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2020 Mid-American Conference Football Week 2 Game Preview: Northern Illinois Huskies at Central Michigan Chippewas

CMU has had NIU’s number in recent years, winning four of the last five meetings. Can NIU pull off an upset on home turf?

NCAA Football: Northern Illinois at Vanderbilt Christopher Hanewinckel-USA TODAY Sports

Game Info

When: Wednesday, November 11 at 8 p.m. (EST)

Where: Huskie Stadium, in DeKalb, Illinois

Watch/Stream: ESPNU, with streaming on the ESPN App (valid cable subscription required.)

Weather: Clear and 36 degrees at kickoff, with calm winds, per

Odds: CMU is a 3.5-point road favroite, with the over/under at 57.5, per OddsShark.

Series History

This annual division clash continues apace, with CMU owning a 30-24-1 advantage in the series, which has been played every year since 1997 (upon NIU’s re-acceptance into the MAC), and had its first meeting back in 1939, with the then-named Central Michigan College of Education Bearcats taking a 6-0 victory over the Northern Illinois State Normal School Evansmen in Mt. Pleasant.

(In case you were wondering: CMC was 8-1 in 1939, the best record of the college football independents that season, including #13 Notre Dame. NISNS finished 5-2-1 in Illinois Intercollegiate Athletic Conference play in 1939, finishing third in the league.)

Last year’s contest saw CMU put NIU to sleep early in a 38-10 victory, a game where CMU exploded for over 600 yards of offense and scored all 28 points in the first half of the game. It was a lovely revenge game, as NIU had broken the Chips’ four-game win streak in the infamous 2018 season, where CMU finished a program-worst 1-11.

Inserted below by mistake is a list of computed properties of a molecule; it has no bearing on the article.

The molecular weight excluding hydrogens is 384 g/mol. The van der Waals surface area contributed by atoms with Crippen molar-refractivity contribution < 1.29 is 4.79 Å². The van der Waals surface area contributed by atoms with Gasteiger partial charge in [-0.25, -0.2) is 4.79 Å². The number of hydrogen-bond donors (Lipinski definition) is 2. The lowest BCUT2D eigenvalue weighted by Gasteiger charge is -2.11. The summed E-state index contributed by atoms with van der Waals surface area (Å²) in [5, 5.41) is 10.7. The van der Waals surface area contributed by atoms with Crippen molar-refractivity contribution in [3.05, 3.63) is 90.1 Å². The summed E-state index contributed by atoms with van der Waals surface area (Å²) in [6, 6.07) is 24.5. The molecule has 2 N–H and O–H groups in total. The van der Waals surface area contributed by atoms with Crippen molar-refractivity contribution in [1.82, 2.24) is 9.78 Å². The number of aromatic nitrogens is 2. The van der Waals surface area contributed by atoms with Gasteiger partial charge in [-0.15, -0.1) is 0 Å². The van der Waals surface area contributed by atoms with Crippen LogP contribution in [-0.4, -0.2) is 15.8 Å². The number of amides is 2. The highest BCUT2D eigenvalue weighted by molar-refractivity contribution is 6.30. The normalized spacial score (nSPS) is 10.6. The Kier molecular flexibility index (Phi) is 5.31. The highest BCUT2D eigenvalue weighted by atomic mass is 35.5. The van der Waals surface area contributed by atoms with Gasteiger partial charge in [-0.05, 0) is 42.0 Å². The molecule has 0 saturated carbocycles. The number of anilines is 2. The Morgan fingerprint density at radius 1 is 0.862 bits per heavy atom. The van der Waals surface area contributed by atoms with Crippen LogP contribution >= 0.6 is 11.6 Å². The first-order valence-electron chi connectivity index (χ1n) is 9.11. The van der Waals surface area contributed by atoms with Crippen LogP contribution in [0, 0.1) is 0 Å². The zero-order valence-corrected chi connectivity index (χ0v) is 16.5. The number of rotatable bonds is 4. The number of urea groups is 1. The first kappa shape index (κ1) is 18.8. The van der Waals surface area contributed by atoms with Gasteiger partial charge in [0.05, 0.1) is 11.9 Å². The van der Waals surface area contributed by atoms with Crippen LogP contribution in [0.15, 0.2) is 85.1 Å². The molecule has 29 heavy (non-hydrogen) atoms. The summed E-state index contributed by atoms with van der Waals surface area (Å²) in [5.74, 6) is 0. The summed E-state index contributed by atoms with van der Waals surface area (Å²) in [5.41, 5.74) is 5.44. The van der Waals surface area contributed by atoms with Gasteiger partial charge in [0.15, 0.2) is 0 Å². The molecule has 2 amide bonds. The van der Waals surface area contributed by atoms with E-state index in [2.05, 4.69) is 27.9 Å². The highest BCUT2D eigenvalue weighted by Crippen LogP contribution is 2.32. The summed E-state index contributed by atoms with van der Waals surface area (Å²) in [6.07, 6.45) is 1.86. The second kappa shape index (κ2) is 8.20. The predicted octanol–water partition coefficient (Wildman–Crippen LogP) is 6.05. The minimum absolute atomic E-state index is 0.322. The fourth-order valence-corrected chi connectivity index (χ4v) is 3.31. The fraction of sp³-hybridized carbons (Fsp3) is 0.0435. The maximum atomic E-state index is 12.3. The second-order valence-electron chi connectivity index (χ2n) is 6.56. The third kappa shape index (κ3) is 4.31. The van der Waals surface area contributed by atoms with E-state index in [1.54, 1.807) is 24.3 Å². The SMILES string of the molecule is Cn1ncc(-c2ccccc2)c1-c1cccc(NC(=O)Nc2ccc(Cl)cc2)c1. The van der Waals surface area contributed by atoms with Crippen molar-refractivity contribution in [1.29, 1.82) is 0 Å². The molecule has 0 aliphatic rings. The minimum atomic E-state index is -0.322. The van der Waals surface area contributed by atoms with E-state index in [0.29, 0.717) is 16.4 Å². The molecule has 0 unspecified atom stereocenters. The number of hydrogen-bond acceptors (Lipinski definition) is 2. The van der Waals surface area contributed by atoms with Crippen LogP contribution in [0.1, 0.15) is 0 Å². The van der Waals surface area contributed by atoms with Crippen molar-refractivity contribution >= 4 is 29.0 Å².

Here are the historical numbers for the series at large, with all numbers courtesy of Winsipedia:

Largest margin of victory:

  • NIU: 49-0 (2002)
  • Central Michigan: 69-7 (1975)

Longest win streak:

  • NIU: 9 games (1998-2006)
  • Central Michigan: 8 games (1952-1959)

Current streak:

  • Central Michigan, 1 (2019)

The Chippewas

Quick Facts (2020 stats, through Week 1):

  • Points per game: 30
  • Points allowed: 27
  • Total yards: 427 (243 passing, 184 rushing)
  • Yards allowed: 345 (235 passing, 110 rushing)

The Chippewas faced adversity late in the first half against the Bobcats and managed to find a way to pull out a victory at home at the end of the day, as all-MAC linebacker Troy Brown preserved a slim CMU lead in the final seconds of the game with a perfectly-timed pass break-up to take the win.

Finding themselves down 27-20 in the opening seconds of the second half after a pair of De’Montre Tuggle touchdowns in just under a minute of game time, the Chippewas defenses hunkered down, preventing Ohio’s offense from scoring—or applying any pressure at all until the end of the proceedings— thanks in part to five team sacks, including three from Troy Hairston, and two fumble recoveries, both in the second half.